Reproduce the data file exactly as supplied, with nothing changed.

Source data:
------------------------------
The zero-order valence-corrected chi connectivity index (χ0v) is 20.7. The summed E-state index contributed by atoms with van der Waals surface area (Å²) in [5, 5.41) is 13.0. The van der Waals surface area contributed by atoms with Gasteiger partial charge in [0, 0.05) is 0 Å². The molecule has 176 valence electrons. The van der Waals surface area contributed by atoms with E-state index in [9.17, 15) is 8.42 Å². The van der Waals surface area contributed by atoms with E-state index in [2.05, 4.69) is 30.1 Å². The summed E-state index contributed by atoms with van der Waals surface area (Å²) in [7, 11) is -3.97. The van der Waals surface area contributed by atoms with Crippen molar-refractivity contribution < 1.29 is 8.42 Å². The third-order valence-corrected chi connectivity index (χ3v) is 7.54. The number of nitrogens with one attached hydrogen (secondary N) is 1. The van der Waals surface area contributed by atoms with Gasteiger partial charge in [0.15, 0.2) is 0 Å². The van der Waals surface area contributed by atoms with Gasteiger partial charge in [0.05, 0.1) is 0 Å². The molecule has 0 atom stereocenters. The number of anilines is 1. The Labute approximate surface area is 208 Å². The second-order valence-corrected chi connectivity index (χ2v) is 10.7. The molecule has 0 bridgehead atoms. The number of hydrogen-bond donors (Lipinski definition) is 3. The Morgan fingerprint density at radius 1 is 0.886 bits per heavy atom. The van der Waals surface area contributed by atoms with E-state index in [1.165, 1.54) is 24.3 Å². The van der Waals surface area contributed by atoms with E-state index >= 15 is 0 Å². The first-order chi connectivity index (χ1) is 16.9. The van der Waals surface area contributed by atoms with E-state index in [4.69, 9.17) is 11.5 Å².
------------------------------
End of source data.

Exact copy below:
The zero-order valence-corrected chi connectivity index (χ0v) is 20.7. The summed E-state index contributed by atoms with van der Waals surface area (Å²) in [5, 5.41) is 13.0. The van der Waals surface area contributed by atoms with Gasteiger partial charge in [0, 0.05) is 0 Å². The molecule has 176 valence electrons. The van der Waals surface area contributed by atoms with E-state index in [9.17, 15) is 8.42 Å². The van der Waals surface area contributed by atoms with E-state index in [2.05, 4.69) is 30.1 Å². The summed E-state index contributed by atoms with van der Waals surface area (Å²) in [7, 11) is -3.97. The van der Waals surface area contributed by atoms with Crippen molar-refractivity contribution < 1.29 is 8.42 Å². The third-order valence-corrected chi connectivity index (χ3v) is 7.54. The number of nitrogens with one attached hydrogen (secondary N) is 1. The van der Waals surface area contributed by atoms with Gasteiger partial charge in [0.15, 0.2) is 0 Å². The van der Waals surface area contributed by atoms with Gasteiger partial charge in [0.05, 0.1) is 0 Å². The molecule has 0 atom stereocenters. The number of anilines is 1. The Labute approximate surface area is 208 Å². The second-order valence-corrected chi connectivity index (χ2v) is 10.7. The molecule has 0 bridgehead atoms. The number of hydrogen-bond donors (Lipinski definition) is 3. The Morgan fingerprint density at radius 1 is 0.886 bits per heavy atom. The van der Waals surface area contributed by atoms with E-state index in [1.165, 1.54) is 24.3 Å². The van der Waals surface area contributed by atoms with E-state index >= 15 is 0 Å². The first-order chi connectivity index (χ1) is 16.9. The van der Waals surface area contributed by atoms with E-state index in [4.69, 9.17) is 11.5 Å².